Since Congress enacted the Pro-Children Act of 1994, which requires districts to prohibit smoking in any indoor facility, 95 percent of districts have adopted policies to make their buildings smoke-free.
But the law doesn't apply to outdoor areas. As of 1995--the latest year for which data are available--about 19 percent of districts had not adopted a policy banning smoking by students on school grounds, according to a survey published in the October 1995 issue of the Journal of School Health. Although some of those districts were in tobacco-growing states, others were not.
Tolerance of on-campus smoking undermines the consensus that young people should not smoke, both tobacco-industry spokesmen and child-health advocates say.
"All segments of society must pull together to reduce youth smoking, and schools that allow students to smoke are thwarting that effort," Mr. Lauria said.
"We need to depend on educators to attack this thing," agreed William D. Novelli, the president of the National Center for Tobacco-Free Kids, an advocacy group in Washington. "To let kids think that smoking is OK is a very serious mistake."
One in 10 8th graders and one in four high school seniors smoke cigarettes daily, according to a report released this month by the American Academy of Pediatrics.
People who smoke cigarettes risk addiction and long-term health problems, such as cancer and heart disease, and the earlier they begin smoking, the greater the risks, health experts say. The federal Centers for Disease Control and Prevention in Atlanta estimates that more than 5 million of today's children in the United States eventually will die prematurely from smoking-related illnesses unless current rates are reversed.
But some school leaders argue that banning on-campus smoking is wrong because it penalizes students who may have an addiction, creates a hazard by prompting students to smoke secretly, or is simply unrealistic.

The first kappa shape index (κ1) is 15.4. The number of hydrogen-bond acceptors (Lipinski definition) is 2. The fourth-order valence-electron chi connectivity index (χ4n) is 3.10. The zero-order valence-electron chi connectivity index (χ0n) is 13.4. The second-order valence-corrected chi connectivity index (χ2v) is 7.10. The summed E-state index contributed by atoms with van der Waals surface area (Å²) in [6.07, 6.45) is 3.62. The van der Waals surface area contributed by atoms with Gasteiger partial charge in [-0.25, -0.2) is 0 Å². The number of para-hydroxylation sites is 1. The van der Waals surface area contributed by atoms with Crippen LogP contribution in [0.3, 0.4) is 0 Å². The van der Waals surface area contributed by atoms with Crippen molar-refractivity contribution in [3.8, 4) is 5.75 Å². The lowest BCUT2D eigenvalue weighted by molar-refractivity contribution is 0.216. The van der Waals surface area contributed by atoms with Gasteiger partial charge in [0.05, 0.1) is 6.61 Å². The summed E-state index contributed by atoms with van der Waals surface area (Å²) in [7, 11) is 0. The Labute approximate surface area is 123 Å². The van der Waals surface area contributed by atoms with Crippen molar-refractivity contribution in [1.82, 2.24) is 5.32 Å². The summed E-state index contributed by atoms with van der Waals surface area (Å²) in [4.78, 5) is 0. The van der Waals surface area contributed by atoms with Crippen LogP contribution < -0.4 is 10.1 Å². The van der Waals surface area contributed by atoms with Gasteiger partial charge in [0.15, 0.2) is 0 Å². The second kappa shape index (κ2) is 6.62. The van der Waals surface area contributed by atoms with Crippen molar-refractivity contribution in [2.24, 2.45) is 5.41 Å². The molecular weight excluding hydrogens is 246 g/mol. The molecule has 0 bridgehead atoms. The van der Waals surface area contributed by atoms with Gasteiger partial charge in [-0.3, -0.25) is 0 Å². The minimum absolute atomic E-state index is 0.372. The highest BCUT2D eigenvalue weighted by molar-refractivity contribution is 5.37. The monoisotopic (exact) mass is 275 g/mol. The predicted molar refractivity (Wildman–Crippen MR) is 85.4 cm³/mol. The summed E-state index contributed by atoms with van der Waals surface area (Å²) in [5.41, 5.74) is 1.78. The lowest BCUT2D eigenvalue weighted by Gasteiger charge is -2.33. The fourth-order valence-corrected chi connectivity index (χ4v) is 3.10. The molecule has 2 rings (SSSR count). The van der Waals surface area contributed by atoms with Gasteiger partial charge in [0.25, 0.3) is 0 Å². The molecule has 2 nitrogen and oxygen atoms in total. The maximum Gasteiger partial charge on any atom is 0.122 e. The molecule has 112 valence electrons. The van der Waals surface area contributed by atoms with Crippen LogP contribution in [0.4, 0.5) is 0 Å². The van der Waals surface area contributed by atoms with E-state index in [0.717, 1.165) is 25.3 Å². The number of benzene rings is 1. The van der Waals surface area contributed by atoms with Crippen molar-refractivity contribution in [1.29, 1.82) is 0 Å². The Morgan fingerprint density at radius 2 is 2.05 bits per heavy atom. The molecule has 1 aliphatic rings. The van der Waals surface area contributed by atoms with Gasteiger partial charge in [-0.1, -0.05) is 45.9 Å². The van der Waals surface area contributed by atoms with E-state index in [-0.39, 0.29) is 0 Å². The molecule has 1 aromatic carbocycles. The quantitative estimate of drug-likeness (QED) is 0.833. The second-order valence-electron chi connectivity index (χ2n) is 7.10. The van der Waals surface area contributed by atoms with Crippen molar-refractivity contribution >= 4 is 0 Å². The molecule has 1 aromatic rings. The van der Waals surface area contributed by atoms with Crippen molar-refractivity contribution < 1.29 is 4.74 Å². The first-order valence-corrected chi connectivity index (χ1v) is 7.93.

"The fact is that in any school in the state or the nation, you're going to find kids smoking," said Kenneth Watson, a spokesman for the 1,500-student Florence County (S.C.) School District 5 that includes Johnsonville High School.
Designated smoking areas provide safety benefits, some educators say. They note that students who smoke in restrooms and discard cigarette butts in trash cans may start a fire.
Permitting supervised smoking outdoors "is just a way to monitor the situation so they are not in the building smoking," Mr. Watson said.
Same Rules for Teachers?
But allowing students to smoke at school, critics of such policies counter, legitimizes an activity that federal and state governments have been trying--often unsuccessfully--to stop. A recent report published in The New England Journal of Medicine showed that even in the face of losing federal aid, states have found it difficult to curtail illegal cigarette sales to minors.
What's needed is a comprehensive, consistent anti-smoking policy, health groups say.
"We can't depend on one single strategy," Mr. Novelli said. "We have to combine youth access with higher prices and public education and reducing smoking in public places. We have to use all the tools in the toolbox."
Mr. Novelli and other child-health advocates say that means smoking areas for teachers and staff members have to go, too.
"Teachers are role models, and for kids to see smoke billowing out of a teachers' smoking area would be like forbidden fruit," he said.
But Mr. Mazingo, the Greene County superintendent, said some teachers already resent being shuttled outside to engage in what is for adults a legal activity. "It's not fair to teachers to put them outside when the law allows them to do it," Mr. Mazingo said.